The Beginning of the End of Federal Marijuana Prohibition

On Wednesday, April 11, 2018, POTUS Trump made an explicit public commitment -- confirmed the next day by his press secretary -- to sign and implement pending (but previously languishing) bills in Congress to protect states' rights to enact and implement marijuana reform laws: Such a federal law would free state-legal cannabis commerce from most threats of federal prohibition enforcement, while retaining federal marijuana prohibition cooperation with state prohibition agents in unreformed states.

There may be little chance that Congress will enact such reform-state protective legislation this year, or related fixes of anti-money laundering laws and tax laws that make cannabis commerce more dangerous (having to work with cash instead of bank-managed checking accounts) and less profitable (IRC sec. 280E's denial of ordinary business expenses as tax deductions). 

Still this presidential endorsement, of a national policy allowing states to fully legalize cannabis commerce, is a milestone in the ever-accelerating evolution of marijuana policy -- from racist prohibition -- to the healthier and safer legalization policy of state and municipal regulation and taxation of adult use. The Republican Congress is unlikely to drop its embrace of racially-enforced prohibition this year, but consistent national polling demonstrates that growing numbers of their constituents are jumping the sinking ship of prohibition and supporting reform, creating one of the few bipartisan issues in a too-partisan Congress.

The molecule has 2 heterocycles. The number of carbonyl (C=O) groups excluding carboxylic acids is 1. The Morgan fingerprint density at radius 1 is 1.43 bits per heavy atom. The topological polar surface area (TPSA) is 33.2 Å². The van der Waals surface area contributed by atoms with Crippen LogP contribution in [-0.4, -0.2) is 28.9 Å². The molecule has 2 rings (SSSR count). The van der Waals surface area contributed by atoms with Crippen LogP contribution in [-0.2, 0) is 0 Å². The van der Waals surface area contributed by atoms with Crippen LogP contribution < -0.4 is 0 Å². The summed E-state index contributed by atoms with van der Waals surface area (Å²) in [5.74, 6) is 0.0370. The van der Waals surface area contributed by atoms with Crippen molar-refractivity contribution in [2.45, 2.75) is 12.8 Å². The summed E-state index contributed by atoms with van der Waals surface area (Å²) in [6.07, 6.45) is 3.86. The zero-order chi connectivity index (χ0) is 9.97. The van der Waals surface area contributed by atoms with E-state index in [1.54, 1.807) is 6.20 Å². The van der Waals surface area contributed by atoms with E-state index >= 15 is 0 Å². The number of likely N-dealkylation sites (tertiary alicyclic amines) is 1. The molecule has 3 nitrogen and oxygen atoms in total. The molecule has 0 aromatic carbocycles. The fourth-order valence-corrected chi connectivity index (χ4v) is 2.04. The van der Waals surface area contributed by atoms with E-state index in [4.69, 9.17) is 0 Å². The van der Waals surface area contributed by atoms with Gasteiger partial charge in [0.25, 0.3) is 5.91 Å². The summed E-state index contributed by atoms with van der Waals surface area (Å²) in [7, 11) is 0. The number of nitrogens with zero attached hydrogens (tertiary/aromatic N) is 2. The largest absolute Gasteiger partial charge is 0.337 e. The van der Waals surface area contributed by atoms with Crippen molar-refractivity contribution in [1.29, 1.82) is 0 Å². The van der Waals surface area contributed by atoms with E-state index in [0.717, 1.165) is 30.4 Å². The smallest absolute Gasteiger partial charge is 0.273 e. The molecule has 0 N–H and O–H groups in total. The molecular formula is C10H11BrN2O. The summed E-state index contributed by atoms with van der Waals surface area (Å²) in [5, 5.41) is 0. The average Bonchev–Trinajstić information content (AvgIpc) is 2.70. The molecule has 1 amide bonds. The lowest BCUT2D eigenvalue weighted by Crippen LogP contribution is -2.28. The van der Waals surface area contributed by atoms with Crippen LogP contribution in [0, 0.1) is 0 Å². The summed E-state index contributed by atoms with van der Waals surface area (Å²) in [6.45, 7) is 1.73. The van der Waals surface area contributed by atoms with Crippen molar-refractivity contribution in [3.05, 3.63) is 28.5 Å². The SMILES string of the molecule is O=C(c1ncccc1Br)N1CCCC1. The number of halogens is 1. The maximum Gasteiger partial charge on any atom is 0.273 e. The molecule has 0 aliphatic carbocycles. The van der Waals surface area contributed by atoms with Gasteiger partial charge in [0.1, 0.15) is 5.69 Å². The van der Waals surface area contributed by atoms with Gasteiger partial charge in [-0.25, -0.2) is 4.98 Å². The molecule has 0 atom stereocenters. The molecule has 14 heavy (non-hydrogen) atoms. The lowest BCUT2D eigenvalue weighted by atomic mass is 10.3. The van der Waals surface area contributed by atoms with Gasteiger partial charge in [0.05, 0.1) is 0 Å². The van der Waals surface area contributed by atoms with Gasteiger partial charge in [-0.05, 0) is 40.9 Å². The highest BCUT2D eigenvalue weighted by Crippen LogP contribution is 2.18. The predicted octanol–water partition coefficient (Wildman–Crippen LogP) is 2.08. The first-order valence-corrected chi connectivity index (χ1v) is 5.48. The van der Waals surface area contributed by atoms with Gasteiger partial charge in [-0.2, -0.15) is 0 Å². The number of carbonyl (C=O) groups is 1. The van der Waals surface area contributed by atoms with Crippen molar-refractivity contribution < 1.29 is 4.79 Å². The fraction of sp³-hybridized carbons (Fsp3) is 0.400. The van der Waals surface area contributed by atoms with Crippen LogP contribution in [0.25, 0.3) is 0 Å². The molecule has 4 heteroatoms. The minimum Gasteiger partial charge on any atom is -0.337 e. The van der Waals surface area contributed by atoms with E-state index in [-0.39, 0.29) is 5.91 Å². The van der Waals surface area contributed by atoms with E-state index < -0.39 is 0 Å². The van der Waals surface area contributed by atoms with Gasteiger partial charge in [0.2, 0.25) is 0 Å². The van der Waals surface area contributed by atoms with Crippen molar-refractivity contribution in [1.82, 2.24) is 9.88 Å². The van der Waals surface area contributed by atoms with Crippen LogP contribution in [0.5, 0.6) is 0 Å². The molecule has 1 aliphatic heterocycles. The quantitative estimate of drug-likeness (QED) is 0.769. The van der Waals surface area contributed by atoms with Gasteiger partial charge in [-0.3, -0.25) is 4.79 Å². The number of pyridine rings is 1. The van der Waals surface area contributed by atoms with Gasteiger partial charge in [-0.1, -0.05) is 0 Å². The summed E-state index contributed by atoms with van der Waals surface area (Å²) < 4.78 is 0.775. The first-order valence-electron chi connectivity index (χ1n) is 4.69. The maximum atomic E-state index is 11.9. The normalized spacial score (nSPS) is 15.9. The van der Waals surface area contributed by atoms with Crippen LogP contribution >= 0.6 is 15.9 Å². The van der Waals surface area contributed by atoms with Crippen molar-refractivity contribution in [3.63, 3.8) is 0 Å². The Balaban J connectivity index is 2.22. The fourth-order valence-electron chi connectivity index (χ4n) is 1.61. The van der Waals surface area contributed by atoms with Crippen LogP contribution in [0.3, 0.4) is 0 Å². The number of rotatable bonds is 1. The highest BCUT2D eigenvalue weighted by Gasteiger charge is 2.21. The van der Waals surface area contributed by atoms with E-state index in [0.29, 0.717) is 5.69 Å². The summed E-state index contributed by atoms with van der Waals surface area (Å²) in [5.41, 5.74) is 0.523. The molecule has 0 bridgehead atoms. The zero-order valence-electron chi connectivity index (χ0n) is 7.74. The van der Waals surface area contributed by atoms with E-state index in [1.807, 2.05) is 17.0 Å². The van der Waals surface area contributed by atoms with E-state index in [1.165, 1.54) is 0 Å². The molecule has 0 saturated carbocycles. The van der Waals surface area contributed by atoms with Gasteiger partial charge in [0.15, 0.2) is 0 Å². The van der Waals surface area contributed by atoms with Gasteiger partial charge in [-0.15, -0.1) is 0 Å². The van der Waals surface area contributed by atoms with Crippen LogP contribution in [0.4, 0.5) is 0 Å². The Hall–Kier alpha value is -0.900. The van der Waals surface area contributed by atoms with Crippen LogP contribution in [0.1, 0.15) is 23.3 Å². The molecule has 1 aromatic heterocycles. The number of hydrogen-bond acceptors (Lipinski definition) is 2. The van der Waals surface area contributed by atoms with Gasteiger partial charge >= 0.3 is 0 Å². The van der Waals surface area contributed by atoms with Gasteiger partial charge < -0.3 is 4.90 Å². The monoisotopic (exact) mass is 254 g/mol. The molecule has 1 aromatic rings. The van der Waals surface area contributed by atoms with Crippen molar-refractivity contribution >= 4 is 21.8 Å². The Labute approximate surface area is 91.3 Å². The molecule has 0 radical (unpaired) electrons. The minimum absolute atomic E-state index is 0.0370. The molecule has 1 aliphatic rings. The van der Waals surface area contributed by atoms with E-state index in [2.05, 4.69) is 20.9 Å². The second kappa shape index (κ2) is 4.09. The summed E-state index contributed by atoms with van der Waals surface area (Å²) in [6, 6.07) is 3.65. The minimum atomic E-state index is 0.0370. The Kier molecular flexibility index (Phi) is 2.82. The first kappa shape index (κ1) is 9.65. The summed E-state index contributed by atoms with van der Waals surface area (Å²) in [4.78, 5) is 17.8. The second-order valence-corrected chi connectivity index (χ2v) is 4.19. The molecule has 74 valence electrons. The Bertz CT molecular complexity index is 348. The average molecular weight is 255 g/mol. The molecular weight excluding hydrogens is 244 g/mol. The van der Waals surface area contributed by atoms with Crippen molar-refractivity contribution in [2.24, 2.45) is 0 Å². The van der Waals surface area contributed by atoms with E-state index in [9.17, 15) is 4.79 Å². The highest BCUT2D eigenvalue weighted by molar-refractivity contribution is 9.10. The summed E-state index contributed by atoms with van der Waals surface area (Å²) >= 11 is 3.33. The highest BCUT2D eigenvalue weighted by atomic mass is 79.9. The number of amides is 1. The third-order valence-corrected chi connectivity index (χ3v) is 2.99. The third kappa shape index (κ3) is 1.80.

The most immediate and effective impact of Trump's pronouncement is its bearing on USAG Sessions' marijuana-jihad, and the enforcement priorities of local federal prosecutors in reform states like Massachusetts. Recalling Sessions' rescission of the Cole Memo -- advising federal prosecutors to defer to state law enforcement on marijuana regulation in the reform states -- in January this year, encouraging local US Attorneys to attack state-legal cannabis commerce operations independently of state law enforcement (and state support for reform policies), Trump's "deal" with Sen. Gardner undermines Sessions' pot opposition. When a general issues orders (to tolerate state reform laws), subordinates are expected to comply, particularly when the general's new order makes more sense than a subordinate officer's (Sessions) anachronistic and dangerous contrary order (prohibition enforcement, resulting in a more pernicious and widespread black market, as legal markets are closed). Thus, while broader permanent relief for cannabis commerce remains to be enacted, Trump's "promise" -- despite his challenge to maintain any policy consistently -- significantly reduces the risks of federal intervention for cannabis commerce operations in strict compliance with state reform law.

Federal prohibition isn't over, but its end is in sight. Trump's remarks definitely brighten, and draw closer, the light of cannabis freedom at the end of the prohibition tunnel. For all the harm Trump has caused, random federal acts of logic and tolerance remain possible, as this news reveals; even a stopped clock is right twice a day. As British Prime Minister Winston Churchill remarked in 1942: "Now this is not the end. ... But perhaps it is the end of the beginning." The War (on Drugs, or at least on cannabis) is ending; now is the time to plan for peace (and cannabis commerce).